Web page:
Unorganized(?) Thoughts On First Year Seminars/ Tackling a Wicked Problem, Critical Thinking, Habits of Mind, and (my) “Education”?

SO–I made a Twitter thread the other day:


And then, Cathie replied to my tweet:


These are my thoughts in response to Cathie, but also in general? I thought perhaps they are valuable in some way:

Okay, so I ran out of characters but had originally wrote “FYS (which has become Tackling a Wicked Problem)”–which I mostly wrote because I kind of assumed they are very similar and maybe basically the same thing? BUT, I just read Cathie’s post on the history of TWP and now I understand it a little more. To be completely honest, I don’t know how I feel about this new direction, but I definitely am a fan of the habits of mind.

With all that said~ I still feel like the things I mentioned are super important and are also basically other habits of mind? I see them as kind of “balanced awarenesses”? Learning to not trust yourself too much, but also not trusting traditional “authority” too much? Finding a middle ground? It took me waaaaay longer to question things like “science”–I had been taught that anything labeled “science” was objective and absolutely proven true, rather than an unfinished and provisional process (that is often very biased and also poorly reported or communicated about). I very much think this is a thing that needs to be talked about and is related to learning and student agency–not just in the classroom, but in terms of information literacy (which seems to me a very important thing to try to develop ‘these days’).

As for the idea that this can’t be taught in one course: perhaps not, but I continually think about how it could maybe be introduced explicitly and talked about frequently and embedded in gen eds throughout students’ time here? And really, being in the English major, we take Studies in English and Critical Theory and they are both super great courses for this–there is a lot of potential for meta-cognition and reflection. We read a text called “The Theory Toolbox,” which introduced so many concepts about “reading,” “meaning,” and “interpretation,” which all feel so important as foundational ways to engage with information and knowledge production/ creation. I’m clearly biased since I’m an English major (but–I actually was a social work major for many years, and I wish I had had this information. Also, “The Theory Toolbox” is meant to be a general book for the “humanities, arts, and social sciences”–but honestly, the natural sciences could use a good read-through imo?)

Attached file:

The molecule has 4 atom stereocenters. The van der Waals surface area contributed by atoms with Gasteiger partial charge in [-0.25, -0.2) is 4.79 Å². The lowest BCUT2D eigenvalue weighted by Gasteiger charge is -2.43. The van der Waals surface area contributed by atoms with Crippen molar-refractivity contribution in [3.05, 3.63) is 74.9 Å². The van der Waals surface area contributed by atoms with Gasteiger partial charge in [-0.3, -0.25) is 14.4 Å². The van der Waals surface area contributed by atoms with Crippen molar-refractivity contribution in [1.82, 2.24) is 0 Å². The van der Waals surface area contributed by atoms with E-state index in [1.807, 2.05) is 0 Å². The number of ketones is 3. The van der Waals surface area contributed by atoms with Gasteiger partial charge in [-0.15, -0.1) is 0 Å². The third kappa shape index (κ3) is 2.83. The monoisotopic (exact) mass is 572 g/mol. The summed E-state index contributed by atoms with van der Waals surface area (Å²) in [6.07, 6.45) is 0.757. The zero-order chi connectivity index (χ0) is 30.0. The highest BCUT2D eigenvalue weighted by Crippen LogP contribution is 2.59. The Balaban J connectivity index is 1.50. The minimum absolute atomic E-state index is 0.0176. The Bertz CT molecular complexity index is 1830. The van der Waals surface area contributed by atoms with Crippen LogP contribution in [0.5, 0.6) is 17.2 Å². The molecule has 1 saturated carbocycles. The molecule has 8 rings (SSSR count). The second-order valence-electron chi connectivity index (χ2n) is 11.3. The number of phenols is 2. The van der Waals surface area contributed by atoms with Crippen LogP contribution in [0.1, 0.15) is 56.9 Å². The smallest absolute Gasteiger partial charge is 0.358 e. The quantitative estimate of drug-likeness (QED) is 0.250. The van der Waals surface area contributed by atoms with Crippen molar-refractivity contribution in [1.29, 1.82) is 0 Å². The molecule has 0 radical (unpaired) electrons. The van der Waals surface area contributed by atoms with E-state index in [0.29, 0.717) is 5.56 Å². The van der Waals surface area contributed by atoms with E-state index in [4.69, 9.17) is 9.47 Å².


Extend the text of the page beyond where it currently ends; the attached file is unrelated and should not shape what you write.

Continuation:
I switched my major to English last summer and in the fall I took the intro course–Studies in English (where we read TTT)–and the first blog post I made for that class in September was in response to being asked to define the “Posts” (-modernism, structuralism, and colonialism), and it feels very relevant to what I’m talking about here? It’s pretty long and introspective, but has some good insights maybe, if you care to read it (

Last semester I then took the kind of “follow-up” course to that one, called Critical Theory, and in my opinion, that class worked very well for getting at all these ideas in a single course. The first reading we were assigned was Chapter 1 of Jonathan Culler’s text “Literary Theory: A Very Short Introduction,” which feels exceptionally relevant and useful (especially the last page)–indeed, I wish we talked about it more throughout the course, not just the beginning:


I think about what it would be like to refer back to this as students continually run into the complexity and nuance of the world around them–to really stress the tension between the desire for mastery that education is based on, and the very real idea that it is not wholly possible.

Additionally, this seems very in line with Open Ed and critical pedagogy, as it stresses process over product and a whole other host of values and “habits of mind,” if you will.

Anyway, these are just my thoughts on all of this as a 26 yr old non-traditional undergrad student who failed out of PSU 6 years ago and is now back–getting 4.0’s and engaging deeply in my courses, in Open Ed, in the institution itself and the CPLC. Many teachers have expressed that my level of engagement is what they see as the potential for all students, and some ask me “how did you do it,” or other similar questions about how I went from be so unengaged to where I am now. I cannot really give you a clear answer to that, but these are at least some pieces of how that has happened and what I’ve noticed about it. Maybe they are helpful, maybe they are naive and uninformed (I am “just a student,” after all), but maybe not. I’m always happy to continue talking about these things with anyone (in fact, I l o v e it), just let me know!